Other than that the general rule is the more wire you pack into that 30 foot spatial linear volume beyond what it takes to be a resonant 1/8 wave worked against a good ground, the worse it will work.

    73 Tom

  3. #3
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    Yep, even though I like loops for domestic work, they're nothing to write home about on their fundamental frequency. However, they're usually quieter on receive, too.
    EchoLink, IRLP, Allstar and DSTAR linking - adding interest to repeaters worldwide 24X7

  4. #4
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    Quote Originally Posted by w8ji View Post

    You don't have a half wave vertical. You have a 1/8th wave vertical. The fact you have 120 ft of wire coiled up in a 30 foot length doesn't mean a thing. It is a 30 foot antenna. As a matter of fact it probably has much more loss than a resonant antenna the same physical length that is lumped loaded, or that an Inverted L would have.

    <snip>

    73 Tom
    Really? I thought electrical length counted for something.

    How then does a 5/8 wave "Firestick" antenna work then, if it's not simply a 1/4 wave length of wire wound around a 4' or so long fiberglas stick?

    Ok, so it's to the scrap heap with the helical-wound 30' stick. Back to the books again to see what else I can throw together.

    I have considered the idea of simply hanging a long piece of wire off the same pulley that the Inv V is attached to at 85' and end feeding that (at the bottom) along with a few radials acting as a counter-poise, but haven't so far, figuring I'd get too much interference from the tower for it to be very effective.

    The wire would be about 3' out from the tower all the way down.

    Any ideas/comments on that idea?

  5. #5

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    Glad to hear of your success, and that you have been experimenting. This has been one area of ham radio I have really enjoyed.

    Andrew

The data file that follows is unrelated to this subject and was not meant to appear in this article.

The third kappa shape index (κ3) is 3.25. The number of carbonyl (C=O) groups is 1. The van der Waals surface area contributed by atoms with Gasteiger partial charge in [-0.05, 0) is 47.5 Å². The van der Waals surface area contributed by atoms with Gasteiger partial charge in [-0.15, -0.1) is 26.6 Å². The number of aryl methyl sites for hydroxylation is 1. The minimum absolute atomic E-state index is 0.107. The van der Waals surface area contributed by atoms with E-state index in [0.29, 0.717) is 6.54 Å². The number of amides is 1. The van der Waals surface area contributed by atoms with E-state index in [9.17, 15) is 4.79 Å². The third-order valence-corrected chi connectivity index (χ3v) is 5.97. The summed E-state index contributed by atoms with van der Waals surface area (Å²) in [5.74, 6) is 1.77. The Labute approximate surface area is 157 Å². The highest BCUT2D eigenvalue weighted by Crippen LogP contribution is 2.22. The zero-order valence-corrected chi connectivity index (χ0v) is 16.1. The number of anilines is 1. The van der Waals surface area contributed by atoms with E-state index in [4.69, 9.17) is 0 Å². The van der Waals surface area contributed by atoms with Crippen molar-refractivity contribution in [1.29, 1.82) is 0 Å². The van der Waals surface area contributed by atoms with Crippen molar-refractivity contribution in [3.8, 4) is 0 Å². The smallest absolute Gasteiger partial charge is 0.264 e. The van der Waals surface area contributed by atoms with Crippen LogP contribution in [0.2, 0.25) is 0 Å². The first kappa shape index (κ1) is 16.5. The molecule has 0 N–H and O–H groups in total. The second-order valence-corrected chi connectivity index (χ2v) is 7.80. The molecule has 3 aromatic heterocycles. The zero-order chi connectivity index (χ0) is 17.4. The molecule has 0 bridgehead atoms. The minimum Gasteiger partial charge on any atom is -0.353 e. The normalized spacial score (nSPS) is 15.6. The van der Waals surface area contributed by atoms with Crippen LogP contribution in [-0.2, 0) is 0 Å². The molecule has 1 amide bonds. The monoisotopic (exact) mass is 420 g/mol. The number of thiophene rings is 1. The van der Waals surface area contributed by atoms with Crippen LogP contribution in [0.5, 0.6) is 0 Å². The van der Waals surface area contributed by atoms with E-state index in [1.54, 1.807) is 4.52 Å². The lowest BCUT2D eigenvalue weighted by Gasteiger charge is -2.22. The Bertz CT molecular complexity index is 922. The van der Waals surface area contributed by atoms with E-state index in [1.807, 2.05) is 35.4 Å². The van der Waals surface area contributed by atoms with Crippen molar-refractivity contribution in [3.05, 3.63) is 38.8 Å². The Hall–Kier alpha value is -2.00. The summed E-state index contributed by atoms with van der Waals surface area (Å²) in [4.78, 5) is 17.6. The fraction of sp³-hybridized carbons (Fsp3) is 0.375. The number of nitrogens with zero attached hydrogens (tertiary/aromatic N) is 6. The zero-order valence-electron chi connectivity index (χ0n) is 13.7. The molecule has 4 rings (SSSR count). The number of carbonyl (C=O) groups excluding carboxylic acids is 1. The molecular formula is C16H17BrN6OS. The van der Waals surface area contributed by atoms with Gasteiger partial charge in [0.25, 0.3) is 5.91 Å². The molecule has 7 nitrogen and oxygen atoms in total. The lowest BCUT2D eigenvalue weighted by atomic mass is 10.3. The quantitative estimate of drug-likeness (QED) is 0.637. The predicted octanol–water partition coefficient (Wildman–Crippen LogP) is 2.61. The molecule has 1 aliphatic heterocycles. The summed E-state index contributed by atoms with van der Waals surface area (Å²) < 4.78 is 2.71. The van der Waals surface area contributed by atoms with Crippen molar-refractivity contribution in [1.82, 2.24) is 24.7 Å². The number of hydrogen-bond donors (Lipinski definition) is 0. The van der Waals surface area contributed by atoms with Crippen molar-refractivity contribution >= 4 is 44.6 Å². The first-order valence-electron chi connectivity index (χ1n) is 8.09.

6. #6

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    I remember your frustration at trying to get the loop to work. I think you finally discovered some opens and some shorts. Did you ever fix those? Did you ever try feeding it 15% up on one side? Maybe you just took it down.

    Your inverted vee should beat the old loop (fed at the top, after it was fixed) by about 4.5 dB at just about all angles. The old 80 meter loop fed 15% up on a side should beat the inverted vee by about 2 to 6 dB for very low angles. The inverted vee should be much better than the loop (fed on the side at the bottom) for all high angles. The break even point is about 20 degrees. The loop fed on a side should have a much better signal-to-noise ratio for DX than the inverted vee, assuming you don't have local ground wave noise.

    Your guess about an inverted vee interacting with the tower is probably correct. Every one I have ever modeled did that. That doesn't mean you can't make it work. If you have the tower tied into the radial system it might work very well. At that spacing the tower is not likely to be a reflector, but will probably act as part of the main radiator. The resonant frequency and the feedpoint impedance may not be anywhere near what you expect it to be. This will require some experimentation and/or modeling.

    Helical wound radiators are fun to experiment with and they can be very educational if you have anything to evaluate their performance against.

    Jerry, K4SAV

  7. #7
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    KC0MS
    Really? I thought electrical length counted for something.

    How then does a 5/8 wave "Firestick" antenna work then, if it's not simply a 1/4 wave length of wire wound around a 4' or so long fiberglas stick?
    It's all BS from the advertising people.

    First, adding more wire than the amount needed to make it resonant doesn't gain you a thing. It actually just adds loss.

    Second, 1/4 wave of wire stretched out is NOT an electrical 1/4 wave of wire when coiled or wadded up in a ball. They only time it is the same is down near DC, where radiation is not involved.

    Third, a 5/8th wave antenna gets gain by the spacing of the current maxima above a large infinite groundplane. A 5/8th wave BC tower has just over 2dB gain over a 1/4 wave BC tower along the ground only when it is installed over flat level earth that is highly conductive and that ground extends out several wavelengths. If you bunched that tower up into a 1/4 wave or less of space the gain from pattern compression would vanish and you would actually have negative gain over the 1/4 wave tower.

    I have considered the idea of simply hanging a long piece of wire off the same pulley that the Inv V is attached to at 85' and end feeding that (at the bottom) along with a few radials acting as a counter-poise, but haven't so far, figuring I'd get too much interference from the tower for it to be very effective.